This book on the role of written and iconographic communication in the Atlantic World combines a broad outlook, geographically and chronologically, with the precise treatment of specific evidence extracted from the sources. The author argues that diatribes against chivalric fiction and the Index of Prohibited Books did not prevent proscribed literature from circulating freely on both sides of the Atlantic. On the contrary, he notes, such prohibitions may have increased the lure of certain books. A description of the process of registering and inspecting ships in Seville and upon reaching their destinations highlights opportunities for contraband, smuggling, fraud, and the corruption of officials entrusted with regulating the trade. Within the prominent spiritual genre, the author documents a shift from Erasmian to Tridentine thinking. The registers analyzed also suggest the growing popularity of literary works by Cervantes, Mateo Aleman, and Lope de Vega. It opens a fascinating window onto the book trade in the Americas. Different forms of participation in this culture included the use of books as fetishes and the possession of printed devotional images. The analysis of books as well as printed images supports larger contentions about their role as agents of evangelization and westernization. This book certainly opens up new worlds on the impact of books and images in the Atlantic World.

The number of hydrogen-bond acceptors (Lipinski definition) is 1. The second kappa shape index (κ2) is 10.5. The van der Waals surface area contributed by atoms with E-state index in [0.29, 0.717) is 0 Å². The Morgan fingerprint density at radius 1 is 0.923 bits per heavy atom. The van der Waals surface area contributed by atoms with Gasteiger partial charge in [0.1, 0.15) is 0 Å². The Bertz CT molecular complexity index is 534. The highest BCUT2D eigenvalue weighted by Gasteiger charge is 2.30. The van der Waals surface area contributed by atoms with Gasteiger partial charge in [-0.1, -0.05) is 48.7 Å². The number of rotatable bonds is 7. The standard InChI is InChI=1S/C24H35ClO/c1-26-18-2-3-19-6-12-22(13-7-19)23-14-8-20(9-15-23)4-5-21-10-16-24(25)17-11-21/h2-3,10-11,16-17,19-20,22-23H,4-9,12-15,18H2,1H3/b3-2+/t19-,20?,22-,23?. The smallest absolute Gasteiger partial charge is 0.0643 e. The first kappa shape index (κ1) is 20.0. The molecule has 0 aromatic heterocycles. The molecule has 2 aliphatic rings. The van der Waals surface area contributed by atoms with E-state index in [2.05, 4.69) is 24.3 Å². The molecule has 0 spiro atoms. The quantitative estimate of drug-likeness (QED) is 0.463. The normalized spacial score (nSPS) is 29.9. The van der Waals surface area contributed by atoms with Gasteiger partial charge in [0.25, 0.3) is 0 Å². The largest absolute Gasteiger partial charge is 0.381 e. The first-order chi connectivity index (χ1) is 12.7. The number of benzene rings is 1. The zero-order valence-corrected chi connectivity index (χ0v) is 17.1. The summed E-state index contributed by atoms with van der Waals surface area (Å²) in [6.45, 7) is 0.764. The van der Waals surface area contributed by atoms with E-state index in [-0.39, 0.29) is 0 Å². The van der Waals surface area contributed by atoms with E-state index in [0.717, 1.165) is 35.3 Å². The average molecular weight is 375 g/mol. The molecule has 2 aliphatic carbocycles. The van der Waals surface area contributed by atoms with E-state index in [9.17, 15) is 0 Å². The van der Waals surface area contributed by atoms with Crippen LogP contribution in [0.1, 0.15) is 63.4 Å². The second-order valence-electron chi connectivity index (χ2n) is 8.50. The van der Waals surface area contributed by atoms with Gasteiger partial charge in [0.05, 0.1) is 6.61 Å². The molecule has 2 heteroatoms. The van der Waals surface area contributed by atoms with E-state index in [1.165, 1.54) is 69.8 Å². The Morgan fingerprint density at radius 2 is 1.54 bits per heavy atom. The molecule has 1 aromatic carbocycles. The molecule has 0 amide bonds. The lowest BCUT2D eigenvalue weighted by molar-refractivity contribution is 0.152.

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130.18 USD

New World Literacy: Writing and Culture Across the Atlantic, 1500-1700

by Carlos Alberto Gonzalez Sanchez
Hardback
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This study explores how Spanish American modernista writers incorporated journalistic formalities and industry models through the cronica genre to advance their literary preoccupations. Through a variety of modernista writers, including Jose Marti, Amado Nervo, Manuel Gutierrez Najera and Ruben Dario, Reynolds argues that extra-textual elements-such as temporality, the material formats ...